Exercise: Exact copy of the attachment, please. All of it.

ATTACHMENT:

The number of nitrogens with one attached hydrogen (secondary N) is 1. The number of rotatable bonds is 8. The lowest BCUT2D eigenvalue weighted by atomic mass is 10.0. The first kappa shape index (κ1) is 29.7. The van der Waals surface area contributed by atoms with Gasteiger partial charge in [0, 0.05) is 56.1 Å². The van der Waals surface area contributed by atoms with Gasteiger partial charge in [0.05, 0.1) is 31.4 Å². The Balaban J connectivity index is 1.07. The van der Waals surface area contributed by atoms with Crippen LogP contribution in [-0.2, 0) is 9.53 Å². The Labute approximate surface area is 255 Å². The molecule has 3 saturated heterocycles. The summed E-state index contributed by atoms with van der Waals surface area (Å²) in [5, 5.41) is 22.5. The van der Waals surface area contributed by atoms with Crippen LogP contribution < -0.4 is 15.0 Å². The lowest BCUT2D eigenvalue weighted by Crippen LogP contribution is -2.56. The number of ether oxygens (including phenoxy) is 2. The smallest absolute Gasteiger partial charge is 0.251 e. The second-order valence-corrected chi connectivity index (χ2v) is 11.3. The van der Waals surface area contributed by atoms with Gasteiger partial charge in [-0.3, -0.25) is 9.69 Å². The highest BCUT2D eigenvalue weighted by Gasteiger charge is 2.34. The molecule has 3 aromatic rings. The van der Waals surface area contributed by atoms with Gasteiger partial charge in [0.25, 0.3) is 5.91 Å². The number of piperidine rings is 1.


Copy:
The number of nitrogens with one attached hydrogen (secondary N) is 1. The number of rotatable bonds is 8. The lowest BCUT2D eigenvalue weighted by atomic mass is 10.0. The first kappa shape index (κ1) is 29.7. The van der Waals surface area contributed by atoms with Gasteiger partial charge in [0, 0.05) is 56.1 Å². The van der Waals surface area contributed by atoms with Gasteiger partial charge in [0.05, 0.1) is 31.4 Å². The Balaban J connectivity index is 1.07. The van der Waals surface area contributed by atoms with Crippen LogP contribution in [-0.2, 0) is 9.53 Å². The Labute approximate surface area is 255 Å². The molecule has 3 saturated heterocycles. The summed E-state index contributed by atoms with van der Waals surface area (Å²) in [5, 5.41) is 22.5. The van der Waals surface area contributed by atoms with Crippen LogP contribution < -0.4 is 15.0 Å². The lowest BCUT2D eigenvalue weighted by Crippen LogP contribution is -2.56. The number of ether oxygens (including phenoxy) is 2. The smallest absolute Gasteiger partial charge is 0.251 e. The second-order valence-corrected chi connectivity index (χ2v) is 11.3. The van der Waals surface area contributed by atoms with Gasteiger partial charge in [-0.3, -0.25) is 9.69 Å². The highest BCUT2D eigenvalue weighted by Gasteiger charge is 2.34. The molecule has 3 aromatic rings. The van der Waals surface area contributed by atoms with Gasteiger partial charge in [0.25, 0.3) is 5.91 Å². The number of piperidine rings is 1.